How many of you have a love/hate relationship with technology? Guess what…me too!
Honestly, I can’t imagine our world today without computers, cellphones, Google, apps, Facebook, Instagram, or even TikTok. But if you are an old Yahoo, like me, then you remember what life was like before all this tech. A world that was simpler and less stressful. A life that was more private and less invasive.
Which begs the question: What exactly is “technology”? I once had a crusty colleague define technology as “anything invented or created after you were born.” This makes sense. For example, when I went to college forty years ago, we all knew who the rich kid was.
First, Owen McMillan just sounds like the rich kid, right? Second, Owen McMillan was preppy. Extremely preppy. Shocker! But mostly, everyone knew Owen McMillan was rich because when he moved into his dorm room in Fall 1982, he had his own VCR!
Can you imagine?
Today, everyone would laugh. Or worse, no one would care. Today, we can all watch whatever we want, whenever we want, wherever we want, on the phones in our pockets. But in 1982, VCRs were emerging and expensive technology, so no one had a personal VCR for their individual dorm room.
No one except Owen McMillan.
Whenever I find myself struggling to embrace the newest…latest…greatest, I remember and reflect on Walt Disney. Because Walt was always moving forward, always working toward a “Great Big Beautiful Tomorrow,” he was never afraid to welcome new technology. We see this with sound in “Steamboat Willie,” we see it again with the expansion of short cartoons into a full-length animated feature film with Snow White and the Seven Dwarfs, and we see it with Disneyland—an opportunity for guests to step into a story and experience virtual reality…virtual reality before current terms or technology even existed!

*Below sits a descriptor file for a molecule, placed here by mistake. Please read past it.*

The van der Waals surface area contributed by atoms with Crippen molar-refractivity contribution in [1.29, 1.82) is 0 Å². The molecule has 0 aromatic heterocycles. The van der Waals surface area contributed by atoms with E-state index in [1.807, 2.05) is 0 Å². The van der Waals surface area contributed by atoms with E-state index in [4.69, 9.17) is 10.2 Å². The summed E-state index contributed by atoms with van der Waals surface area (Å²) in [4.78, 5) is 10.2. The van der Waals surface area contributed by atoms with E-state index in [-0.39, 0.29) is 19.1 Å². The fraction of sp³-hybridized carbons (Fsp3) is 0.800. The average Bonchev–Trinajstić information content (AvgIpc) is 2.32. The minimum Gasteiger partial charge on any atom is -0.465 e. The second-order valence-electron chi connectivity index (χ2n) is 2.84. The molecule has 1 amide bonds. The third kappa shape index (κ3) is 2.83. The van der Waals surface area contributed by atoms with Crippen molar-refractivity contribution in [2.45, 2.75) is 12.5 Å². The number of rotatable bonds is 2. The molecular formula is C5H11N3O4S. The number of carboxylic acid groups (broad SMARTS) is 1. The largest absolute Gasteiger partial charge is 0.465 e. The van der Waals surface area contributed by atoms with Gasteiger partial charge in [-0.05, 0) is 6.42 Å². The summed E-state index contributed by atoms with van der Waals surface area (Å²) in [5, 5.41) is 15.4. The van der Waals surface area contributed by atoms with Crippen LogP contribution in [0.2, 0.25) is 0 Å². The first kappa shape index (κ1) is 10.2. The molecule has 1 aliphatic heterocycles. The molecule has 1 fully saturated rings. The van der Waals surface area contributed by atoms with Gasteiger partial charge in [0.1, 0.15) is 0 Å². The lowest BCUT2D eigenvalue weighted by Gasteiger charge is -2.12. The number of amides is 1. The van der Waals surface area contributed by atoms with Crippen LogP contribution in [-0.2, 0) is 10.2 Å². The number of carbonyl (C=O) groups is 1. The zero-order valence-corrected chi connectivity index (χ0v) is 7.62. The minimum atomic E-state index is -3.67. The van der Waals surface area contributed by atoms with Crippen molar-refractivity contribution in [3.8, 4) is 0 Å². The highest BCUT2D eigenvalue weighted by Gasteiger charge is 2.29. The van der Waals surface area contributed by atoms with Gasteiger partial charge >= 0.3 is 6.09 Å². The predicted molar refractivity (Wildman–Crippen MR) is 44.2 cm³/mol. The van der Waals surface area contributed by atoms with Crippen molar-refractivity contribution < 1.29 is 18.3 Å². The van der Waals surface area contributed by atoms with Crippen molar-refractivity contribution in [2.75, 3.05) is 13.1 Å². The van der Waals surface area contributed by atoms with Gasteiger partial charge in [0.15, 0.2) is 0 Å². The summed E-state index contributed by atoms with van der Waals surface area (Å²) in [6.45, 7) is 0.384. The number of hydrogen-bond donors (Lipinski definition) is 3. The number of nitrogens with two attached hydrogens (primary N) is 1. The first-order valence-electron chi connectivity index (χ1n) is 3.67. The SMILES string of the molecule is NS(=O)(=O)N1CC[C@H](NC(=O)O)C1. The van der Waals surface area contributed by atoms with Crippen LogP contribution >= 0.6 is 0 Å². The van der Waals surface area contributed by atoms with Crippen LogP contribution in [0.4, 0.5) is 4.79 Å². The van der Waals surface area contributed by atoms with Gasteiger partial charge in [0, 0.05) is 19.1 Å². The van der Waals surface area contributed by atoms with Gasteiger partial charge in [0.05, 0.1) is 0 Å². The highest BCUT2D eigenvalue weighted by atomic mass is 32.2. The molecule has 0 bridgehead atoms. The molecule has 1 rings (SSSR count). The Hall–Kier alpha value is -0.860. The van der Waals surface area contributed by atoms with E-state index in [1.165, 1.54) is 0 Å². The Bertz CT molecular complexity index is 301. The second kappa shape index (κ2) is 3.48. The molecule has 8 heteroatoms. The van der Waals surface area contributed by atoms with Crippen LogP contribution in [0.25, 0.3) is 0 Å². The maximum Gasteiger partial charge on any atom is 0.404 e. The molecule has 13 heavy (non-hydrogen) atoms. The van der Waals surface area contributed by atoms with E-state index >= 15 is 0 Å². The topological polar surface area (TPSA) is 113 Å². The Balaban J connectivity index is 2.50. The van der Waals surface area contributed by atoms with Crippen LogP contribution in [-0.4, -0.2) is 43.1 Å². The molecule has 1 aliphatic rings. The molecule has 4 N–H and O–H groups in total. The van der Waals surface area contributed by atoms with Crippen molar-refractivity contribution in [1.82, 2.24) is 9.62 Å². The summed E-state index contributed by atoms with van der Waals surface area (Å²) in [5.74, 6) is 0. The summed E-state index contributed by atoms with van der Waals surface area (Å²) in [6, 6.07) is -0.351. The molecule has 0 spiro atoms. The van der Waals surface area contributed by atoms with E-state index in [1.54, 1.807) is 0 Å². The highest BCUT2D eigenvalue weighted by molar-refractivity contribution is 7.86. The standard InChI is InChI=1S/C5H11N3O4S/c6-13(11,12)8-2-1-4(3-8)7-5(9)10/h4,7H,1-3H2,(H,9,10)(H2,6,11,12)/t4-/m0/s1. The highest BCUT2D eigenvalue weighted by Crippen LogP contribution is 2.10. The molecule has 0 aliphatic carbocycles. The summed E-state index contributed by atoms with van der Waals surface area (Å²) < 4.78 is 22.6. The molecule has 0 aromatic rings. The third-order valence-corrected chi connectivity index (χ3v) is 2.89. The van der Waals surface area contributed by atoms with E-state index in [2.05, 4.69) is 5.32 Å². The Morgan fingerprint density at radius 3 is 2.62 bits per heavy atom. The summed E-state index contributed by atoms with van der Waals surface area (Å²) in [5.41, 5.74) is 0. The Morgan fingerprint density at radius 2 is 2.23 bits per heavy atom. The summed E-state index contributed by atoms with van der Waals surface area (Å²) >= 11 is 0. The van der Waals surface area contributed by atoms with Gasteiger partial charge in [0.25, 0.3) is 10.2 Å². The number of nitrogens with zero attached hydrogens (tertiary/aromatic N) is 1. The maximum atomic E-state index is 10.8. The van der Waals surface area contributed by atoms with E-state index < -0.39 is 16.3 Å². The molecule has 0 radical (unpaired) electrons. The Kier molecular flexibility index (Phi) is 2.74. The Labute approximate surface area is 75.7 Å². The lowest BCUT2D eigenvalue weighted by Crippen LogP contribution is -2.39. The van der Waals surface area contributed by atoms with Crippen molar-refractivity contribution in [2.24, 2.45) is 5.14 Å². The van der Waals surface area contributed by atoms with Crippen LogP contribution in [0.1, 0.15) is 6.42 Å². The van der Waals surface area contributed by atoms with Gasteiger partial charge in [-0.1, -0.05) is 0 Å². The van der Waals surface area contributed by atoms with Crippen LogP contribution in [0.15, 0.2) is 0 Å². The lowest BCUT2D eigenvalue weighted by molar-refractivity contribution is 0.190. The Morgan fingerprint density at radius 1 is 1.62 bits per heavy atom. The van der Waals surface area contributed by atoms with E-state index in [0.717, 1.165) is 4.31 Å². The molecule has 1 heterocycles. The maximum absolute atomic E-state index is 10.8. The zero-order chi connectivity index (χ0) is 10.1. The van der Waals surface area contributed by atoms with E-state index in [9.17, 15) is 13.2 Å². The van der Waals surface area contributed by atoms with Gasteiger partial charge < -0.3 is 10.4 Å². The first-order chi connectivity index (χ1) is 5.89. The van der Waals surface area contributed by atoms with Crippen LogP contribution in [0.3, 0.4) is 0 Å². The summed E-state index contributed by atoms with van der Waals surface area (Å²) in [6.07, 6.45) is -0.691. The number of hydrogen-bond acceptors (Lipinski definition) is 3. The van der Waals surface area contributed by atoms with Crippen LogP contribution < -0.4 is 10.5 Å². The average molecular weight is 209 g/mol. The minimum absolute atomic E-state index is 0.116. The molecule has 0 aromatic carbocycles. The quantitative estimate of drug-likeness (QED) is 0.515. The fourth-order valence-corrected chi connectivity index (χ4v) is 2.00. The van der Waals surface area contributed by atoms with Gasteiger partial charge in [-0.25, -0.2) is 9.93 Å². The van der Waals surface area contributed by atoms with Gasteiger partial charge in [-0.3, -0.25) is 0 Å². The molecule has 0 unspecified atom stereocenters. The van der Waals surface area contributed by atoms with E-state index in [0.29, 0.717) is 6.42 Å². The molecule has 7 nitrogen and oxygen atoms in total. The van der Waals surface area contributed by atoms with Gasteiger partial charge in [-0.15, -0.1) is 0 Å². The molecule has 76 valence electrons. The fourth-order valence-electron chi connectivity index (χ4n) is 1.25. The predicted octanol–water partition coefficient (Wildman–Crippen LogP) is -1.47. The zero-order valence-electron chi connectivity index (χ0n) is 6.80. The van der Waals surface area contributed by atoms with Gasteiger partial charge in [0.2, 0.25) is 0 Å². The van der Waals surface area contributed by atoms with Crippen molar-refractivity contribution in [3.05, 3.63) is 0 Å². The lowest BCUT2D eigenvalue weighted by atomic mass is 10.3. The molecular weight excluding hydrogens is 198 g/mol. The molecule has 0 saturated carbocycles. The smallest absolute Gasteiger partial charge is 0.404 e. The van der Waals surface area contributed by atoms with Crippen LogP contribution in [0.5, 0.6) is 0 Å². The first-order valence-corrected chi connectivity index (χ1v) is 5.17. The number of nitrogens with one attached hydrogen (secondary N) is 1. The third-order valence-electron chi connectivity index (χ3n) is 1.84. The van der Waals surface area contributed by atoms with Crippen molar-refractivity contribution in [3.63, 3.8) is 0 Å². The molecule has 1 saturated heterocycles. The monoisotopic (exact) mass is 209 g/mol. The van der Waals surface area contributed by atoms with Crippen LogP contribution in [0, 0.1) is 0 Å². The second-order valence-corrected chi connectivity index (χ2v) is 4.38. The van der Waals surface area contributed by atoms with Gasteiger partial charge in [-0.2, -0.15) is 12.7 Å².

My newest “Carousel of Progress” is trying to start a YouTube channel. Apparently, not everyone in 2023 likes to read books or open emails. Video is king, and almost everyone loves YouTube.
Honestly, I don’t get it? I grew up with network television and remember when switching from a local antenna to cable was a huge upgrade. NBC, CBS, and ABC ruled the world, and it took me forever to accept FOX as a new, national network in the 1980s. Now, anyone can create their own “channel” and even children are bringing in the bucks with content I can’t even begin to understand, let alone have time to consume.
But figure it out I must. Figure it out I will.
Which reminds me of Walt embracing another technology in the 1950s: television. Early on, the movie studios in Hollywood wanted nothing to do with television fearing it would destroy their industry. “…the studios came to regard television as a homeowner does termites.” Walt, as usual, saw things differently. For him, television was an opportunity to speak directly into the American home. An opportunity to connect with the heart of the American family.
Walt tested the waters by starting with a single show, a Christmas Day special in 1950. When he assigned Bill Walsh to be the producer, Bill was dumbfounded. “Huh? But I don’t have any experience as a television producer.”
“Who does?” Walt said, and that was that!
One Hour in Wonderland was a huge hit on the afternoon of Christmas Day, 1950, capturing 90 percent of the available television audience. Walt did another special the following Christmas, with equal success, and now networks were clamoring for a weekly Disney series. Wisely, Walt would only agree if a network would buy into his latest technology…a theme park. NBC balked. So did CBS. Only ABC, the so-called “Almost Broadcasting Company,” was willing to take the risk.
Are you staying current, or do you find yourself struggling, like me, as another technology passes you by? How can you shift your attitude so that you are open to moving forward rather than staying stagnant like the studios of the 1950s? Are you connecting more than you are complaining? Are you ready for your Great Big Beautiful Tomorrow?
I have zero experience with YouTube. I have no idea how this is going to go. Nonetheless, each week I am going to record a video version of this newsletter, WEDnesdays with Walt, and let’s see how it goes. I want to invite you to join me on this journey by subscribing to my new channel here.
It’s been more than four decades now, but who knows. Maybe Owen will too?